- Open Pollinated/Heirloom: This type of seed is the opposite of hybrid. Rather than a person intentionally crossing two plants in a controlled environment, open-pollinated seeds are the result of natural pollination by insects, birds, wind, etc., Cain explains. “The downside here is that some of the heirloom or open-pollinated strains can be more difficult to grow because they weren’t bred for disease or insect resistance,” says Johnston.
- Bio: “Organic seeds are simply seeds harvested from a plant grown in a certified organic garden or farm,” says Johnston. “If you plan to have an organic garden, you can be sure that these seeds come from a plant that thrived genetically under organic growing conditions,” she adds.
- GMO: “Genetically modified seeds (GMO) are like hybridization, but on steroids. Here, the genetic code of the seed is actually modified in the laboratory to produce a beneficial outcome — typically resistance to herbicides or pesticides, so the plant can be sprayed heavily without damaging the crop,” explains Johnston. “GMO seeds are common on commercial farms, but not as common in home gardens,” adds the home gardening expert.
The biggest starting mistakes to avoid
Once you have the seeds, planting them properly is crucial as success in starting your seeds will determine the success of your crop. Here are the six most common mistakes to avoid when seed starting:
Mistake #1 Not reading the planting instructions. If you don’t, you may be planting the seeds at the wrong time or placing them in an environment where they may not grow, Davis says. So take a few minutes to read the planting guide and growing information carefully for a seamless gardening experience and optimal results.
Mistake #2 Not giving enough water. Unlike a fully established plant with a robust root system that can go a week without water, germinating seeds and seedlings need regular watering. Especially during the germination phase, so that the soil does not form an impenetrable crust, explains Johnston. “You don’t want them soaking wet, but they should always be comfortably damp,” she adds.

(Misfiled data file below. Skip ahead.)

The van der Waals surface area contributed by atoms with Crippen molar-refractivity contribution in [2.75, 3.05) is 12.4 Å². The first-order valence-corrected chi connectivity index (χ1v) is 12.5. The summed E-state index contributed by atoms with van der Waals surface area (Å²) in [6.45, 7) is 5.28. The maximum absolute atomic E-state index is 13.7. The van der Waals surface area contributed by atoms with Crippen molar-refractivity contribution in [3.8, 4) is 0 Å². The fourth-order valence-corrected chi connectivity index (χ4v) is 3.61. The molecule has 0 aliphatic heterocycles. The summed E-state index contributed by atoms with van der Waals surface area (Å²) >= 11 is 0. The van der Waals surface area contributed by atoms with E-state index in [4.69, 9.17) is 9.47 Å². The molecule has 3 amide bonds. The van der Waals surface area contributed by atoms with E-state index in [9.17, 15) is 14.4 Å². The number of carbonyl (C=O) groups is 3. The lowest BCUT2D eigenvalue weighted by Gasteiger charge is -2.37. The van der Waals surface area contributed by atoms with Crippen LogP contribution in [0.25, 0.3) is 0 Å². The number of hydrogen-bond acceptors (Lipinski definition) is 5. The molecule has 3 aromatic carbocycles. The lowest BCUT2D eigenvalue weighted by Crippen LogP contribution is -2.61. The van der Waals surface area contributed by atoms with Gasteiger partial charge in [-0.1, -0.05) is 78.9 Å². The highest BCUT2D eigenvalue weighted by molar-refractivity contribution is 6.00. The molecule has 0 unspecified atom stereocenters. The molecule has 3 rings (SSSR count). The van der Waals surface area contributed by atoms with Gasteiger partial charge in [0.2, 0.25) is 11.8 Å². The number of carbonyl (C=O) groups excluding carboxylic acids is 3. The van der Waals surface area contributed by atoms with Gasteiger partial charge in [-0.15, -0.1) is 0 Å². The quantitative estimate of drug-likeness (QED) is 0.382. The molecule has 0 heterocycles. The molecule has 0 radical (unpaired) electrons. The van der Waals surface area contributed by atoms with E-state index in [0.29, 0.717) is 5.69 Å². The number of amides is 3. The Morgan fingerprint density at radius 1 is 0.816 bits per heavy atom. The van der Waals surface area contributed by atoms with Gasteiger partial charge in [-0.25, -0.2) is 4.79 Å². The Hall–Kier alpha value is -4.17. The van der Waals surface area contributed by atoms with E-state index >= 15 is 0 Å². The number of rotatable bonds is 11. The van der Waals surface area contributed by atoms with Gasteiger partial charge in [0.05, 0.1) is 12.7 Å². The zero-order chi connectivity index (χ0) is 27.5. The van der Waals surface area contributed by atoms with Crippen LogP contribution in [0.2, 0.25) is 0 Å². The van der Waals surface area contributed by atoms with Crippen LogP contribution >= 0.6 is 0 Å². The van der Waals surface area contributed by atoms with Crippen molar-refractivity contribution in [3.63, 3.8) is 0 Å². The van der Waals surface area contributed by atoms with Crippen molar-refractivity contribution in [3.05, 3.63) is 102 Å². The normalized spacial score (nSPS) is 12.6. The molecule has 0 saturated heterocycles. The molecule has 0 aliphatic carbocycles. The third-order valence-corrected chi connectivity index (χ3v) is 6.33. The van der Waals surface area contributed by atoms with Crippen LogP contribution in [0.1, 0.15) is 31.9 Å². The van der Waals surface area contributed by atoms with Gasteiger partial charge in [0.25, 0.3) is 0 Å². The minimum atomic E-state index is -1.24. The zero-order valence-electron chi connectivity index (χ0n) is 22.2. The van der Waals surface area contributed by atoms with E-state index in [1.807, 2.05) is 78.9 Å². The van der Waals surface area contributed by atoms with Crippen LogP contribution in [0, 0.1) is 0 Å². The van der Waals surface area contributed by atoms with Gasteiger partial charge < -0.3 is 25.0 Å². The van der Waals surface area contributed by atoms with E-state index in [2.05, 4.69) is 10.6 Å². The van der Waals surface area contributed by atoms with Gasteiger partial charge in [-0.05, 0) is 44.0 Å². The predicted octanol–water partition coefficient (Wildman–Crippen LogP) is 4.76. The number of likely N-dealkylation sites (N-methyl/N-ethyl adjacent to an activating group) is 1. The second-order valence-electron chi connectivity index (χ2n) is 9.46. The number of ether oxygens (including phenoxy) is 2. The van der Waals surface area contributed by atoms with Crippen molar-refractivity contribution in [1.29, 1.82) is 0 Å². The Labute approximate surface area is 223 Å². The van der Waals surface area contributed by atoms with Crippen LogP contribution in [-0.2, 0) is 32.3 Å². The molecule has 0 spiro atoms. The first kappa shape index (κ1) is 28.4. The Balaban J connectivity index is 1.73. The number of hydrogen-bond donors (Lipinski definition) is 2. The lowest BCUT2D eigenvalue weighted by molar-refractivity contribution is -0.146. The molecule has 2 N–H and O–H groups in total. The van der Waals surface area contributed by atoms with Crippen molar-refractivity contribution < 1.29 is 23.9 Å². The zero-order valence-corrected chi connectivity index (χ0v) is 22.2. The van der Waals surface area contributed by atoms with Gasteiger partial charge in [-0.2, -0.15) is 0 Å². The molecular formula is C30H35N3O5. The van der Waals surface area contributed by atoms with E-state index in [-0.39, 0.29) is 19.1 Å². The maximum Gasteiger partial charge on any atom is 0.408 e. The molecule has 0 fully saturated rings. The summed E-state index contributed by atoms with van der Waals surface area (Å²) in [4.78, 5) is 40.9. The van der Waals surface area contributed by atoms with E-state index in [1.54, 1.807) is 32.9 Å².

Mistake #3 Giving too much water. It might be hard to believe, given that water is essential for plant growth, but there is such a thing as too much of it. “Overwatering your plants can cause oxygen starvation, causing the roots to drown. So you want to make sure you’re using the right amount of water,” says Sears. “Your seed packet should give you a good indicator of how much water your plant needs,” she adds.
Mistake #4 Not watch out for airflow. It is important to have airflow around your seedlings to prepare them for severe weather conditions and to keep mold and fungus growth to a minimum. Johnston suggests using a small fan at low vibrations over your seedlings.
Mistake #5: Not enough light. “We look at these magazine photos of hardy seedlings sitting by a sunny window and we’re like, ‘Wow! I can do that!’ But the truth is, unless you have a very sunny and warm windowsill, you’ll probably need extra grow lights to sow the seeds indoors,” says Johnston. Once you have the grow light, make sure it’s placed just an inch above the top of the plants, she advises.
Mistake #6 Not potting the seedlings. Most seedlings will happily be transplanted into a larger pot once or twice before heading out into the garden. “This is particularly beneficial for nightshade crops like peppers and tomatoes,” says Johnston.
How to save seeds from your own garden
With proper storage, harvested seeds can often be used for more than one growing season. This not only gives you a starting signal for the next season, but also saves a few euros in your gardening budget.
“Keeping and storing seeds from your own garden is a great practice that can be done by both novice and advanced gardeners,” says Sears.
To preserve seeds from your homegrown fruits and vegetables, start by soaking them in water for a few days — swirling the water once or twice a day, Davis suggests. This will cause the seeds to sink to the bottom and be free of pulp.
After the seeds sink, rinse them with fresh water and let them dry. Once they’re completely dry, seal them tightly in containers and organize them however you like, Davis says.
“The moisture level in a seed really affects the viability of the seed, so keeping the moisture level relatively stable is critical to successful storage,” says Sears. She suggests keeping the seeds in a cool, dark, and dry place like a refrigerator.
It is also important to know that the seed harvesting method is different for different strains. “For example, a biennial plant like kale needs almost two full growing seasons in your garden before you can harvest seeds. However, coriander seeds can be harvested within a few months,” says Johnston.
The shelf life of the seeds also varies from variety to variety. For example, artichoke, beet, and radish seeds can last up to five years if stored properly. Leek or onion seeds, on the other hand, can only be kept for one year.
So make sure you look up information on each strain before delving into seed storage, advises Johnston.
Sears recommends using Ferry-Morse’s Stored Seed Viability Reference List to get a general idea of how long each of your seed varieties will last under the right storage conditions.